A (digital bookshelf) comprehensive list of books I've read and maybe a word or two on them. Opening it for discussion and recommendations!
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- Skin in the Game - Nassim Nicholas Taleb. Along with Paul Graham, the top essayist I've read. The ideas he presents are so powerful that are life changers. Cannot recommend this one enough.
- Founders at Work - Jessica Livingston. It is a great book filled with amazing advice for startup founders but more importantly; filled with motivation. Founders most of the time were only trying to experiment creating something great and that's it. They were just curious people.
- The Cathedral and the Bazaar - Eric S Raymond. It is a nice compendium of history of the open source (previously known as Free software) by one man that was involved deeply on the transition and is a big part of the hacker culture: ESR.
- Surely You're Joking, Mr. Feynman! - Richard P Feynman. An amazing story of the life of the physicist and Nobel Prize (which he hated) winner Richard P. Feynman. He was an amazing professor and physicist. He had a curious character and it seems like that was what took him places in life. He never ceased to amazed himself, to ask questions, to learn and doubt.
- What You Do Is Who You Are - Ben Horowitz. A great compendium of historical lessons on how to establish a top Culture in a startup. It contains multiple amazing examples of how relevant the culture has been historically on great teams and how that allowed truly relevant feats such as what Genghis Khan was able to achieve all through the world. It all started with how he treated his soldiers and what he expected from them. It gives some great basis on how to create a culture and it also establishes what most important in my opinion. That a Culture is never done. It is something that will continue to mutate as it is what people will be doing and that changes with time and circumstances. It doesn't matter if you're not trying to found a startup just yet. Some knowledge there can be applied to the personal level as well, at least I did.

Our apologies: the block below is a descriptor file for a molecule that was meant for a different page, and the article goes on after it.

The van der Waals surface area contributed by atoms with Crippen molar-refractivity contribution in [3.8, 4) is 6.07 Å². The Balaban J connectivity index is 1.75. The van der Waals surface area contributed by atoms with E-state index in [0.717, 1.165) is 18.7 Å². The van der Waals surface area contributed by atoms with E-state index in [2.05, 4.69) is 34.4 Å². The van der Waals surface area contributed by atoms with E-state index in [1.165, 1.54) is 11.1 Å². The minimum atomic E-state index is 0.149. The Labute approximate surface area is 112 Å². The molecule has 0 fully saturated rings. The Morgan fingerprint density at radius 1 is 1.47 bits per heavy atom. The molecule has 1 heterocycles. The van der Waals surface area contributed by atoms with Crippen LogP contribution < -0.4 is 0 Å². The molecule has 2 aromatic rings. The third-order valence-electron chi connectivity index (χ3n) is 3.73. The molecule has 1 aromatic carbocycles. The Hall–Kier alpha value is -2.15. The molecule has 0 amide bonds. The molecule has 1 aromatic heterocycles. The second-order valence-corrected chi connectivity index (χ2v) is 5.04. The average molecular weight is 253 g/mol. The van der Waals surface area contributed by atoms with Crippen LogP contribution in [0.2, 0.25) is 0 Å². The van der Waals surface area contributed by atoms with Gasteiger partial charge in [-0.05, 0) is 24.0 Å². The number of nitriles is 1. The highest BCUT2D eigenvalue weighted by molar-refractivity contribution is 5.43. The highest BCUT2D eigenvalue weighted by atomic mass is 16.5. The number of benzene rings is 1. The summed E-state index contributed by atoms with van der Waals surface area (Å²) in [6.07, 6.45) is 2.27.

- Poor Richard's Almanack - Benjamin Franklin. A brief book with a lot of instruction on multiple topics. It was written by Benjamin Franklin under a pseudonym. It contains a lot of aphorisms in the style of books like "Meditations" by Marcus Aurelius. Some great advice from the book and in such a short format. Something like 30 pages.
- Antifragile: Things That Gain from Disorder - Nassim Nicholas Taleb. This book has a lot of timeless advice. The "via negativa" chapter is one of the greatest things I've read. It exposes how some things are better learned or made via substraction of things. Sometimes it's easier to grasp a concept by the removal of a thing. The antifragility concept itself it's a big thing too. The opposite of fragile is not robust. It's antifragile. A thing that gains from disorder, not only that it is immune to the chaos but that it becomes better from it.